Values and Strategies for my Classroom

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When I was in high school, I volunteered at a program called Read and Feed where I tutored two 2nd grade students who were struggling in school. Both students came from low income, non-English speaking homes. When I first began working with these two students, they were shy, unresponsive, and unconfident in their ability. I tutored them for a year, helping with their language and reading comprehension. At the end of the year, I noticed an amazing difference. Not only were they doing significantly better in school, but their improved English had allowed them to socialize and make friends, and they became much more outgoing and confident. Seeing the change I made in their lives made me realize I wanted to be a teacher. I have always loved learning, but working with those two students made me realize the ability I had to positively affect someone else’s life. When children are young they are naturally curious and impressionable and I believe, as a teacher, I can have the most impact during those elementary years.


I believe integrity is the adherence to a moral principle for the reason of morality itself. Essentially, this means integrity is always making the right choices in spite of any possible reward—choosing the right action simply because it is right. As a teacher, having integrity means making the best decisions for the sake of the students.

Integrity manifests itself in many ways in the character of a teacher. First, integrity is shown by the effort a teacher gives to his or her students. I believe teachers have a moral obligation to their students to provide them with the best educational opportunities possible. As I have learned from working in classrooms, providing students with that high leve...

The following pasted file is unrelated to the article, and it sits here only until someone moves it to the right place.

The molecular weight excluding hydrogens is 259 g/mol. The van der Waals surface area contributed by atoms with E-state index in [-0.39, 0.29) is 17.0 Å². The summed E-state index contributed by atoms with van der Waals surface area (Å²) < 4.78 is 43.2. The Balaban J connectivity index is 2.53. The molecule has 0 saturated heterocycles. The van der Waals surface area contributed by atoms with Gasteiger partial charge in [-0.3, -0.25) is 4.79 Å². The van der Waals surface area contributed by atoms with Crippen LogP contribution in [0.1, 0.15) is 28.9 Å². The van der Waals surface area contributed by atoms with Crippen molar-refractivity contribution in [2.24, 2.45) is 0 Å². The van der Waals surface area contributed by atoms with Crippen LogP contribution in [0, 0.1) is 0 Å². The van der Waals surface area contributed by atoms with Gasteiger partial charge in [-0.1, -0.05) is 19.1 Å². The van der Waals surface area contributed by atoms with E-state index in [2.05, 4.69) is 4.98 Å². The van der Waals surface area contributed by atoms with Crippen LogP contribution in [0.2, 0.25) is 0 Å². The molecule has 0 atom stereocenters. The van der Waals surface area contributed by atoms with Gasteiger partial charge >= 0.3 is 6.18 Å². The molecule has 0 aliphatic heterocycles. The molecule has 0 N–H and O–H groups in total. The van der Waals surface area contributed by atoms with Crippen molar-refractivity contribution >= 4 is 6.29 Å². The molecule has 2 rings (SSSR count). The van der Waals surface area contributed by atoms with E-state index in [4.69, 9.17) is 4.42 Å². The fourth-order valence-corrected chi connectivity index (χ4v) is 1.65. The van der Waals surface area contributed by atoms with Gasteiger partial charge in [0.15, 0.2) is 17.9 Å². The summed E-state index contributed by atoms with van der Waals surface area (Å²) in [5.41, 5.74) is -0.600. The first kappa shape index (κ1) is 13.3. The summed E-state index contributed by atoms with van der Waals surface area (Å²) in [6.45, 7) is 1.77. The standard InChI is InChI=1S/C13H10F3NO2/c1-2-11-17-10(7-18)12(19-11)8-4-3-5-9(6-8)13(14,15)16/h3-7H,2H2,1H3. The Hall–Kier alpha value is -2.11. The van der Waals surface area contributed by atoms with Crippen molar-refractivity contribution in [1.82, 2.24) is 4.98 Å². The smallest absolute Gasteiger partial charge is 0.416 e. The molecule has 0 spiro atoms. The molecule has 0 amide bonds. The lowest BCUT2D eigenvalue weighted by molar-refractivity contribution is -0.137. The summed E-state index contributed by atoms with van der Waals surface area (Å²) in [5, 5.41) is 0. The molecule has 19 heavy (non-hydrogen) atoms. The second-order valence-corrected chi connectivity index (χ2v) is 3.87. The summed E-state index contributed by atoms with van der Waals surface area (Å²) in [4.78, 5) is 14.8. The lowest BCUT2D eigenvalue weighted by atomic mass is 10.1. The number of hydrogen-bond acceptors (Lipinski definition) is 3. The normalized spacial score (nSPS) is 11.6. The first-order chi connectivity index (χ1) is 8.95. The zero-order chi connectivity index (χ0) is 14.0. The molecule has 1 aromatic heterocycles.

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...ularly evaluating both my classroom and myself and making changes whenever necessary. I want to teach my students to continue to learn and grow, even after they have left my classroom.

Works Cited

Clark, Ron. The Essential 55: An Award-Winning Educator's Rules for Discovering the

Successful Student In Every Child. New York: Hyperion, 2003. Print.

Milner, H. Richard. Start Where You Are, But Don't Stay There: Understanding Diversity,

Opportunity Gaps, and Teaching in Today's Classrooms. Cambridge, MA: Harvard

Education, 2010. Print.

Sjoberg, Svein. "Constructivism and Learning." Encyclopedia of Education (2007): 1-9. Print.

Watson, Marilyn, and Victor Batterstich. "Building and Sustaining Caring Communities."

Handbook of Classroom Management: Research, Practice, and Contemporary Issues. Mahwah, NJ: Lawrence Erlbaum Associates, 2006. 253-75. Print.
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